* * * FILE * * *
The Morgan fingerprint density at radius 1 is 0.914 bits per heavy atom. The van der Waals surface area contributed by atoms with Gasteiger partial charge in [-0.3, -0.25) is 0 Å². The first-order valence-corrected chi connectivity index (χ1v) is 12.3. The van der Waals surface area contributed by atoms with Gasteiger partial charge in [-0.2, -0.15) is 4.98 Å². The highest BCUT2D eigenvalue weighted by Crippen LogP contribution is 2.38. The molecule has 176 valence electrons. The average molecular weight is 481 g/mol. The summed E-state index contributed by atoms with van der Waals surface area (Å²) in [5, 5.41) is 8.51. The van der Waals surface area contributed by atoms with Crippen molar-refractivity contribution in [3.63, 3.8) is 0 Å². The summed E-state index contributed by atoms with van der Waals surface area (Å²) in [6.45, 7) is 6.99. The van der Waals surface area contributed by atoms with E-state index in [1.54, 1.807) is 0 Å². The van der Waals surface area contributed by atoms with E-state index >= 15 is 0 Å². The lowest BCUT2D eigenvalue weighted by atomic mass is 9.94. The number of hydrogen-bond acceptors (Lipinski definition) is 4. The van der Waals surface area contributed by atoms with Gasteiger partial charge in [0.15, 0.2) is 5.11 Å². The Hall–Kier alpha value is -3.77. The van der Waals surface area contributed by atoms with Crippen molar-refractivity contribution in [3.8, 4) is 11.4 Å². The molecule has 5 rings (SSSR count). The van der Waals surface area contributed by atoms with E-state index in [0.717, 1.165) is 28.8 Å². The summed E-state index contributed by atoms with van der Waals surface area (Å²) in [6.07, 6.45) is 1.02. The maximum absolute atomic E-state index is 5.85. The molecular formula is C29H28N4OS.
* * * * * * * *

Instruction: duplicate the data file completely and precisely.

The Morgan fingerprint density at radius 1 is 0.914 bits per heavy atom. The van der Waals surface area contributed by atoms with Gasteiger partial charge in [-0.3, -0.25) is 0 Å². The first-order valence-corrected chi connectivity index (χ1v) is 12.3. The van der Waals surface area contributed by atoms with Gasteiger partial charge in [-0.2, -0.15) is 4.98 Å². The highest BCUT2D eigenvalue weighted by Crippen LogP contribution is 2.38. The molecule has 176 valence electrons. The average molecular weight is 481 g/mol. The summed E-state index contributed by atoms with van der Waals surface area (Å²) in [5, 5.41) is 8.51. The van der Waals surface area contributed by atoms with Crippen molar-refractivity contribution in [3.63, 3.8) is 0 Å². The summed E-state index contributed by atoms with van der Waals surface area (Å²) in [6.45, 7) is 6.99. The van der Waals surface area contributed by atoms with E-state index in [1.54, 1.807) is 0 Å². The van der Waals surface area contributed by atoms with E-state index >= 15 is 0 Å². The lowest BCUT2D eigenvalue weighted by atomic mass is 9.94. The number of hydrogen-bond acceptors (Lipinski definition) is 4. The van der Waals surface area contributed by atoms with Gasteiger partial charge in [0.15, 0.2) is 5.11 Å². The Hall–Kier alpha value is -3.77. The van der Waals surface area contributed by atoms with Crippen molar-refractivity contribution in [3.8, 4) is 11.4 Å². The molecule has 5 rings (SSSR count). The van der Waals surface area contributed by atoms with E-state index in [0.717, 1.165) is 28.8 Å². The summed E-state index contributed by atoms with van der Waals surface area (Å²) in [6.07, 6.45) is 1.02. The maximum absolute atomic E-state index is 5.85. The molecular formula is C29H28N4OS.